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Social Life in Trinidad & Tobago

Behavior

The Trinidadians and Tobagonians are conservative in most aspects of their lives and this is best seen in their behaviors, dress, and dining etiquette. They tend to dress and act conservatively, much of which is based on their Christian and Hindu faiths.

The greatest offenses a person can make is to dress too provocatively and to eat beef in the company of a Hindu as cows are sacred in Hinduism (see our Trinidad & Tobago Dining & Food Page for more information). Additionally, avoid sensitive conversation topics, such as politics, finances, religion, and business unless initiated by your local counterpart. Also try to avoid being loud, rude, showing off wealth, or getting noticeably drunk in public.

Dress

Traditionally, the dress in Trinidad & Tobago varied and even today how the people dress is quite varied. The indigenous people wore whatever was available and required for the weather and season, but tended to wear very little. Later, the immigrant Indians, Africans, and others all brought various dress with them. The Indians did, and many still do, wear traditional Indian clothes, such as the sari for women and the dhoti for men. While many other people traditionally wear the guayabera, which is a simple white shirt found throughout the region and other western-styled clothing.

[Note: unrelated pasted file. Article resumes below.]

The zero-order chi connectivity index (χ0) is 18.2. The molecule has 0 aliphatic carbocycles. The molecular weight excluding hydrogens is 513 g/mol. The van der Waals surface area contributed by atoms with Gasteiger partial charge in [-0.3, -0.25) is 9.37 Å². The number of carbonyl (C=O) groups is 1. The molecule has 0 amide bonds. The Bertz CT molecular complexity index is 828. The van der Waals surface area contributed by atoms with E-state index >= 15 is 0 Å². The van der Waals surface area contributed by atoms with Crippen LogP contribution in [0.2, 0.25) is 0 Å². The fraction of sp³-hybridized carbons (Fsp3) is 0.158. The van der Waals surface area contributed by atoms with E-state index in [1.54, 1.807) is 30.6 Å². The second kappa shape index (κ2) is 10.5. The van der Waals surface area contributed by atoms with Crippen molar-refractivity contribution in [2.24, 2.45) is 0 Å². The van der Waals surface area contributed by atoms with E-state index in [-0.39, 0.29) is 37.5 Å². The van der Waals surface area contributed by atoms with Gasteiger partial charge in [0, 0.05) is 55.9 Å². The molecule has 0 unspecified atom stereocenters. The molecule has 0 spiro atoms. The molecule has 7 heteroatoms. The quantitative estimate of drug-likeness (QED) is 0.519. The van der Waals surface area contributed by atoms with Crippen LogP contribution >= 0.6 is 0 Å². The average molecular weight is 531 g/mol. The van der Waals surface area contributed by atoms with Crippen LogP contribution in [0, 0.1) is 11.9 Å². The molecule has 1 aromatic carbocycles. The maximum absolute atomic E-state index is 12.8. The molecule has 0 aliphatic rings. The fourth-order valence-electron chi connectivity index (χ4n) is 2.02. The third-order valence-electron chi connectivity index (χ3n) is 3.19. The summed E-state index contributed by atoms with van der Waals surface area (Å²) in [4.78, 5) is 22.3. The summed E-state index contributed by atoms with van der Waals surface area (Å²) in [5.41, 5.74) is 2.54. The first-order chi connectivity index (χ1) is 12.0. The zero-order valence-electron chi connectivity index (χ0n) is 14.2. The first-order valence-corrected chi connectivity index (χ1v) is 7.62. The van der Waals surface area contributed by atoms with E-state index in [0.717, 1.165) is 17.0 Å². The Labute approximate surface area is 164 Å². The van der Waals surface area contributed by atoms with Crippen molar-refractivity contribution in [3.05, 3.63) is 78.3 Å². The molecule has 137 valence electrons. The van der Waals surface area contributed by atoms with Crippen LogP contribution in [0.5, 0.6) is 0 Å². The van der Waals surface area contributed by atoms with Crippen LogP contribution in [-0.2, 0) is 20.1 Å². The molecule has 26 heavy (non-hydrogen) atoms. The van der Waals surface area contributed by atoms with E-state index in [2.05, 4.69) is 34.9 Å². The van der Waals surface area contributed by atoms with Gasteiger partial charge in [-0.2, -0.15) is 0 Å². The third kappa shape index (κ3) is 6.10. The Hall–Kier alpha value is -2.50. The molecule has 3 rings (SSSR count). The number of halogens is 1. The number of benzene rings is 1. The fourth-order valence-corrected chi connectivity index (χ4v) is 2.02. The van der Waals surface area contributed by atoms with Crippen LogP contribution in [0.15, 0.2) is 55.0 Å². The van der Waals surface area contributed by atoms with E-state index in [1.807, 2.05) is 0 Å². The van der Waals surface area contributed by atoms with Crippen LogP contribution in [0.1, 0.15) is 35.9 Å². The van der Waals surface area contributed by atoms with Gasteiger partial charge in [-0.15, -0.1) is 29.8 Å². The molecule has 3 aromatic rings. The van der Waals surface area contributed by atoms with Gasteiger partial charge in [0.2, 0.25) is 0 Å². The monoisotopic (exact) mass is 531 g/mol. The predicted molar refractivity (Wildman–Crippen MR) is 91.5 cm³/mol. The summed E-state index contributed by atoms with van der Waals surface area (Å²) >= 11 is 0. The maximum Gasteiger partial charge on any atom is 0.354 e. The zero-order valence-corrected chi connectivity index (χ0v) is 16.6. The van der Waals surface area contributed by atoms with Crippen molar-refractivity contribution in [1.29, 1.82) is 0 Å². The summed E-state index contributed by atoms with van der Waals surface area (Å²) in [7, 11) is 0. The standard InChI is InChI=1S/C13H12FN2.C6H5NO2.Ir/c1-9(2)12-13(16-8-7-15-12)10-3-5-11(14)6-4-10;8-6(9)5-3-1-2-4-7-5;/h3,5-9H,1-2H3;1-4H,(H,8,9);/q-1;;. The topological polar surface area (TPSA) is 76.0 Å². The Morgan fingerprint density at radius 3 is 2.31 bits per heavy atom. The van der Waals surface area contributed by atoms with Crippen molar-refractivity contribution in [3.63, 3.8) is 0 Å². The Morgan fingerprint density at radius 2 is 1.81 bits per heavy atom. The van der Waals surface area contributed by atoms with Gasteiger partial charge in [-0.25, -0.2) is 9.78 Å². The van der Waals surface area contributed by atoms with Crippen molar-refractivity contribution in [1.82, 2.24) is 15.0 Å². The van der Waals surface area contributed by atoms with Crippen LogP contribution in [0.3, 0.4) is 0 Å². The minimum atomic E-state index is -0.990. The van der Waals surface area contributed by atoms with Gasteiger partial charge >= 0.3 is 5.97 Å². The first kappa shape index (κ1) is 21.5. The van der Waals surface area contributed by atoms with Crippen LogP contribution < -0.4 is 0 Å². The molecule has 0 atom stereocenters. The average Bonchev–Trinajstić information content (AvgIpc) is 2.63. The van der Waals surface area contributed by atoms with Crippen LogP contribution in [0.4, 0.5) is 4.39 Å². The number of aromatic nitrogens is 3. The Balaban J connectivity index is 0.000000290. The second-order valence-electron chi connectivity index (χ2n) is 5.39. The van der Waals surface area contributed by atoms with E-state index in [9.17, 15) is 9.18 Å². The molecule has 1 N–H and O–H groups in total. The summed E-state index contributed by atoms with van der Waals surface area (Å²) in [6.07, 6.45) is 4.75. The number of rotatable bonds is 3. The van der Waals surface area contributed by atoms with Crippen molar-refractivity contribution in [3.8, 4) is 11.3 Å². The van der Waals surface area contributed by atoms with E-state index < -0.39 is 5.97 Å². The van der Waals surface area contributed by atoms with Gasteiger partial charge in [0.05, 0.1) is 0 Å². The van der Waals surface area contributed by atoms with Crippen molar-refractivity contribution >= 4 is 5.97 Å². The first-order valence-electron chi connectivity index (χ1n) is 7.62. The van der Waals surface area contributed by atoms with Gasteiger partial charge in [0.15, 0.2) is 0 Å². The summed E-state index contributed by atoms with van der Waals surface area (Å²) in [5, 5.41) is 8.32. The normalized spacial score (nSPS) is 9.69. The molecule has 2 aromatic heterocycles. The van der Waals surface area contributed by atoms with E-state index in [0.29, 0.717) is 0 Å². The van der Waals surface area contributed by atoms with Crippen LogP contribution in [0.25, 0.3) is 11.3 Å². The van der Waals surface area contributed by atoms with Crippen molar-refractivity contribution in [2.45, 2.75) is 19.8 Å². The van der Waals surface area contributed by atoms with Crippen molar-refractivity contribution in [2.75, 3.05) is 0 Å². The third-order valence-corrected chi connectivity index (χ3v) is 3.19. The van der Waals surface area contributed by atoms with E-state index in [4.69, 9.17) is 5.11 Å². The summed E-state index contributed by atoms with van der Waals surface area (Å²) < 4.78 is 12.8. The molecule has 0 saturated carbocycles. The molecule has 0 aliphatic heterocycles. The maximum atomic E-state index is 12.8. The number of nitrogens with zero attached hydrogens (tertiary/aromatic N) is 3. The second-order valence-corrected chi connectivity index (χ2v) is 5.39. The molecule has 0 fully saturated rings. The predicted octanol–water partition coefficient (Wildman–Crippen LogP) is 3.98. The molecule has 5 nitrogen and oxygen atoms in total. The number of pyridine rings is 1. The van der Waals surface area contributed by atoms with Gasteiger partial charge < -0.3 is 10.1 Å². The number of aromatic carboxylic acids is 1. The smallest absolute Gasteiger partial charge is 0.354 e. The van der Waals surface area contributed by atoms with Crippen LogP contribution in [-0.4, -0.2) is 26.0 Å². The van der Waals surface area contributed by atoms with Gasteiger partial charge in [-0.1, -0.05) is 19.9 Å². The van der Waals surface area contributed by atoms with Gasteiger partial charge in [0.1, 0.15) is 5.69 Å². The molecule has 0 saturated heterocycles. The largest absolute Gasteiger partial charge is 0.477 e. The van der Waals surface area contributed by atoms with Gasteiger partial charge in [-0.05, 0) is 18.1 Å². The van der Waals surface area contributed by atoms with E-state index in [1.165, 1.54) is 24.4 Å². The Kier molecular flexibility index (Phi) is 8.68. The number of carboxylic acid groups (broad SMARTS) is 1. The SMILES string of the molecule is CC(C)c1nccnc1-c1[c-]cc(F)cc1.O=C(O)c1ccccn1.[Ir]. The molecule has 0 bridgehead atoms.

Today many of the above outfits are still common in Trinidad & Tobago, but so are other versions of western-styled clothing. In fact most people just wear western clothing and, due to the country's many beaches and hot weather, they can be fairly liberal in their dress as shorts and short-sleeved shirts are common. Even in nice restaurants, many of which are on the beach, dress tends to be fairly casual. The main exception to this is the large Hindu population, who tends to cover up substantially and is more conservative in the way they dress.

As a visitor to the islands, the dress is fairly relaxed when in public or on the beach. However, in religious, political, and business settings the dress is more formal as pants and long-sleeved shirts are common, especially at churches, temples, and in formal meetings. Sunbathing naked or women sunbathing topless is often restricted so check with locals before doing so.

This page was last updated: December, 2013